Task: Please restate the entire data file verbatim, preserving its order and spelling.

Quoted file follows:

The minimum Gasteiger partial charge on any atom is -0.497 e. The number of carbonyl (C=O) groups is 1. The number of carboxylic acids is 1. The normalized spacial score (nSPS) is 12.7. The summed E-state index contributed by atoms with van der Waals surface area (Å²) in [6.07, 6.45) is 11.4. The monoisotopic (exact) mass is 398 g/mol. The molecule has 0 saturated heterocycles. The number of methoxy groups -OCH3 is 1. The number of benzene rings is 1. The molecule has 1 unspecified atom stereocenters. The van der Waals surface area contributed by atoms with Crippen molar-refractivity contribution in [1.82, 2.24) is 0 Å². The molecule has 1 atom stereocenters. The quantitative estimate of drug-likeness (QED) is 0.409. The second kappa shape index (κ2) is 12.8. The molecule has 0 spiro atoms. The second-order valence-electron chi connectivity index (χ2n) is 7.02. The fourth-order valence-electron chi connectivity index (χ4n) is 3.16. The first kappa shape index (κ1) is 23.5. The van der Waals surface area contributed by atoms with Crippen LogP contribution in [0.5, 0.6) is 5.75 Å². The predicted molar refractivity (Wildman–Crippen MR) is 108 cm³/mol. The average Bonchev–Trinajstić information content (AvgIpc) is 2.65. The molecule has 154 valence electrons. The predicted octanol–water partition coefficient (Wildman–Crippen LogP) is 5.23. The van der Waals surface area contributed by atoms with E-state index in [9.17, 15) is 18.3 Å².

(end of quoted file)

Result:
The minimum Gasteiger partial charge on any atom is -0.497 e. The number of carbonyl (C=O) groups is 1. The number of carboxylic acids is 1. The normalized spacial score (nSPS) is 12.7. The summed E-state index contributed by atoms with van der Waals surface area (Å²) in [6.07, 6.45) is 11.4. The monoisotopic (exact) mass is 398 g/mol. The molecule has 0 saturated heterocycles. The number of methoxy groups -OCH3 is 1. The number of benzene rings is 1. The molecule has 1 unspecified atom stereocenters. The van der Waals surface area contributed by atoms with Crippen molar-refractivity contribution in [1.82, 2.24) is 0 Å². The molecule has 1 atom stereocenters. The quantitative estimate of drug-likeness (QED) is 0.409. The second kappa shape index (κ2) is 12.8. The molecule has 0 spiro atoms. The second-order valence-electron chi connectivity index (χ2n) is 7.02. The fourth-order valence-electron chi connectivity index (χ4n) is 3.16. The first kappa shape index (κ1) is 23.5. The van der Waals surface area contributed by atoms with Crippen LogP contribution in [0.5, 0.6) is 5.75 Å². The predicted molar refractivity (Wildman–Crippen MR) is 108 cm³/mol. The average Bonchev–Trinajstić information content (AvgIpc) is 2.65. The molecule has 154 valence electrons. The predicted octanol–water partition coefficient (Wildman–Crippen LogP) is 5.23. The van der Waals surface area contributed by atoms with E-state index in [9.17, 15) is 18.3 Å².